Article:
Posted by Douglas M. Brand, CSSC
CEO & President, Medivest Benefit Advisors, Inc.
Many times, one of the last of many difficult decisions to be made in the settlement process is how to administer the Medicare Set-Aside (MSA) monies. Unfortunately, this decision is perhaps the least understood of all the MSA issues. How does each choice protect the interests of Medicare, the claimant, the insurance company, and the lawyers? What are the risks and exposures involved? How do I decide what path to take or how to advise my client?
First of all, you have three basic choices to consider: (1) professional administration, (2) give assistance to the claimant via a self-administration kit, purchased from a professional MSA company or (3) let the claimant administer the funds without assistance.
A professional administration company, like Medivest, will ensure that all the complex rules established by the Centers for Medicare and Medicaid Services (CMS) for administering MSA’s are complied with. For example, they will establish an interest bearing bank account, pay only Medicare allowable and injury related medical bills, communicate with medical providers, complete all the required accounting to CMS, make sure that all bills are paid according to the required fee schedules. They will also provide phone support and comprehensive transparent accounting to the claimant. Professional administration companies preserve and protect the settlement money and prevent “dissipation risk” (a fancy term that essentially means the risk of money being spent on things other than what its intended for).
Why does all this CMS compliance matter, post-settlement, to anyone except the claimant, you might ask? Well, as it turns out it matters a lot to all parties to the settlement. Medicare can suspend the claimant’s Medicare benefits if the monies are not spent according to the strict CMS guidelines. That could be devastating to the injured person who needs medical care. Not taking Medicare’s interest into consideration, as required by the Medicare Secondary Payer (MSP) Statute, could be a basis for a claimant’s potential claim against the attorney for negligent representation. Also CMS has the right to audit the injured person’s settlement and the Medicare Secondary Payer (MSP) Statute gives strong recovery rights against the defendant (double damages incurred by Medicare plus interest) if it finds it’s interest was not properly considered.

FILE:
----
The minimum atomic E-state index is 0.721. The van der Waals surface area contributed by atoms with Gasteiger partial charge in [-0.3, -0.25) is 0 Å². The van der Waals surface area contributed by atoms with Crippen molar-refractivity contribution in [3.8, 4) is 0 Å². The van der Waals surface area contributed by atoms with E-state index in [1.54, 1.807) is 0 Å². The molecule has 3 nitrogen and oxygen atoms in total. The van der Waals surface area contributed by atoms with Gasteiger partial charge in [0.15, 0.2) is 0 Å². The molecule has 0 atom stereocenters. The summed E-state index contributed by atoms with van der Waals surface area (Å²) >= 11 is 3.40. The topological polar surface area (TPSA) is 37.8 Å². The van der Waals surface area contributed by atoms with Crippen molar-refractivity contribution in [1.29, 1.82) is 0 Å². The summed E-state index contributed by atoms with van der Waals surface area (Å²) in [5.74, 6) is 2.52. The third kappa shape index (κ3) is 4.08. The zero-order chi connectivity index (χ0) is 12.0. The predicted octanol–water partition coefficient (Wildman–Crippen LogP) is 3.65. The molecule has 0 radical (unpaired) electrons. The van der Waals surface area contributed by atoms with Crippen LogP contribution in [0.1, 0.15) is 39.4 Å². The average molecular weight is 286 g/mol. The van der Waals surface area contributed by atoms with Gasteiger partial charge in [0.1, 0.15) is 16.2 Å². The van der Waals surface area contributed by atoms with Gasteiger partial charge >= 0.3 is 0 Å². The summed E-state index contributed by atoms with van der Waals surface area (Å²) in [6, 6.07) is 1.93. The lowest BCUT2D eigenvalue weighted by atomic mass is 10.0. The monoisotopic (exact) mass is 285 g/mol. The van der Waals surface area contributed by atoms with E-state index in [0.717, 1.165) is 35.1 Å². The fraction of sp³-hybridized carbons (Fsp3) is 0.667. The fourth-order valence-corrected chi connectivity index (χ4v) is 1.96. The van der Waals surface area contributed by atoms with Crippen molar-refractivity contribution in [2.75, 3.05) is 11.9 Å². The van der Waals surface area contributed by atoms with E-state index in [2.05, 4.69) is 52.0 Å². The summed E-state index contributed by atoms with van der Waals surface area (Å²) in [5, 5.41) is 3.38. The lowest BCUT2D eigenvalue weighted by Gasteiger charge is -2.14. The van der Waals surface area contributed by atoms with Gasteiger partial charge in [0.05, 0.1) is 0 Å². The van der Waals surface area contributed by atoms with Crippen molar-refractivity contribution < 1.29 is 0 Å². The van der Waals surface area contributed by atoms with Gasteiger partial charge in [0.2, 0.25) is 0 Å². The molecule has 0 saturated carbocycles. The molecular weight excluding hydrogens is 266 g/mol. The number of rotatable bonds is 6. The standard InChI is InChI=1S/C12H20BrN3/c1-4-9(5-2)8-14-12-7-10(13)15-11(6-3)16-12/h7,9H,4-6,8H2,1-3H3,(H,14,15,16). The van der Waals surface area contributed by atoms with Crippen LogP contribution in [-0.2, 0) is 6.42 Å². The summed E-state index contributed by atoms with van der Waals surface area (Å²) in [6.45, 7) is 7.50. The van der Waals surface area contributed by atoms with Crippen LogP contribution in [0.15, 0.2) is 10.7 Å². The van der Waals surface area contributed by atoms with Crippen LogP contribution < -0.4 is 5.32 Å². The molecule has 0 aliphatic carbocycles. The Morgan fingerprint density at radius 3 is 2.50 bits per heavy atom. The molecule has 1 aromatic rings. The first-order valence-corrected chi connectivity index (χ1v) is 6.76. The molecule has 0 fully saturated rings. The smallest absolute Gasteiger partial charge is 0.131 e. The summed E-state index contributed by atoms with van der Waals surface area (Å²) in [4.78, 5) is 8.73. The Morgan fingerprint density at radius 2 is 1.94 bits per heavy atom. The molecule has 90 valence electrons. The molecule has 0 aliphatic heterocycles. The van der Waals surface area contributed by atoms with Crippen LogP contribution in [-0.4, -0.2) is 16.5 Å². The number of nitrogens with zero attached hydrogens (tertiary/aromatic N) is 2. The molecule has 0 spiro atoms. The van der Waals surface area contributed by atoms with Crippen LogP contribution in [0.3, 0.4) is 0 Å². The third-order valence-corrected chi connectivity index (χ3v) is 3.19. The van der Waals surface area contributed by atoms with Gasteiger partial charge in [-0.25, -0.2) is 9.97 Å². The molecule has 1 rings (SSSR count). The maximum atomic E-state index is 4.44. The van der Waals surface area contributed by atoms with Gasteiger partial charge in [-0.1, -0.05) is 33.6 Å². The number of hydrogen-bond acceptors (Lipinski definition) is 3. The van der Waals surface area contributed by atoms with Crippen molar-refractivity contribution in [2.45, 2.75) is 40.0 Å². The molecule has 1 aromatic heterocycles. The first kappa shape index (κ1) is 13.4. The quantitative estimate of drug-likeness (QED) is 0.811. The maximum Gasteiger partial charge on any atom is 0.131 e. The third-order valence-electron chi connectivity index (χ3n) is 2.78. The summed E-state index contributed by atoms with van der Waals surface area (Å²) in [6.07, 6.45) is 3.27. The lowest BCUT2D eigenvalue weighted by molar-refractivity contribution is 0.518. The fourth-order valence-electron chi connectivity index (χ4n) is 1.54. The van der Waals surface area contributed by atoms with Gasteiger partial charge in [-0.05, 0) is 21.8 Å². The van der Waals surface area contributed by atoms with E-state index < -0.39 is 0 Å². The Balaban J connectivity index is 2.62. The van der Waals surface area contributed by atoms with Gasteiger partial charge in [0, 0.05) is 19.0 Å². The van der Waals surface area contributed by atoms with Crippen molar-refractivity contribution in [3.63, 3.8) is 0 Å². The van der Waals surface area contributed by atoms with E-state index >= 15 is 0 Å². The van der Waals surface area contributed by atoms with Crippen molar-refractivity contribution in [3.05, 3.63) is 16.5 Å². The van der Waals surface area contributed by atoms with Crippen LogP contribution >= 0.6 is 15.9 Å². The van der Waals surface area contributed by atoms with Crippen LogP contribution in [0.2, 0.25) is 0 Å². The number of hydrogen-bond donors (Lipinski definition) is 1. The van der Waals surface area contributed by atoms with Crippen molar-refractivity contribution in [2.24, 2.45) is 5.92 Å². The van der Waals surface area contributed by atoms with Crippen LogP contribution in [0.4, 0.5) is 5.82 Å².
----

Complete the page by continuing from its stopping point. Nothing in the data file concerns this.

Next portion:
So, in what situations should professional administration be considered? Essentially, CMS requires professional administration if the injured person is mentally or physically incapable of managing the account or complying with the CMS administration requirements, has been declared legally incompetent, or has been assigned a representative payee by the Social Security Administration and the representative payee elects not to serve as administrator of the MSA. Professional administration is recommended for most large settlements and when the injured person has very serious medical conditions, lower education level, or any personal issues that put the funds at-risk. Sometimes professional administration is the “right thing to do” because it provides the claimant peace of mind from the stress of self-administration and dissipation risk.
There are fees associated with professional administration and, unfortunately, CMS does not allow them to be paid from the settlement funds. Therefore, they have to be negotiated at settlement. However, in many cases the cost savings from professional bill review practices will more than offset the fees. Also, funding the fees with a structured settlement annuity can offset the cost of the fees.
Self-Administration With a Kit
A Self-Administration Kit may be appropriate in those cases where the claimant is competent to administer their own MSA account but needs some support from a professional administration company. This kit provides valuable tools to assist the claimant including: a detailed do-it-yourself manual, unlimited phone support and some even provide bill review services and a lifetime pharmacy/DME discount program. The average cost of these kits is about $750-$1,000 per year.
Self-Administration Without a Kit
MSA self-administration is not a simple undertaking. It involves complex compliance with government rules and regulations, accounting expertise and discipline. Additionally, it puts many injured parties in the untenable position of not being capable of complying with Medicare’s requirements while being threatened with the loss of Medicare benefits if they don’t. It should be used sparingly and only in those cases with low dollar settlements or with competent claimants who don’t need any assistance from a professional.
It is important to understand and plan for the MSA administration issues early on in the settlement process because it is a key component to the entire settlement.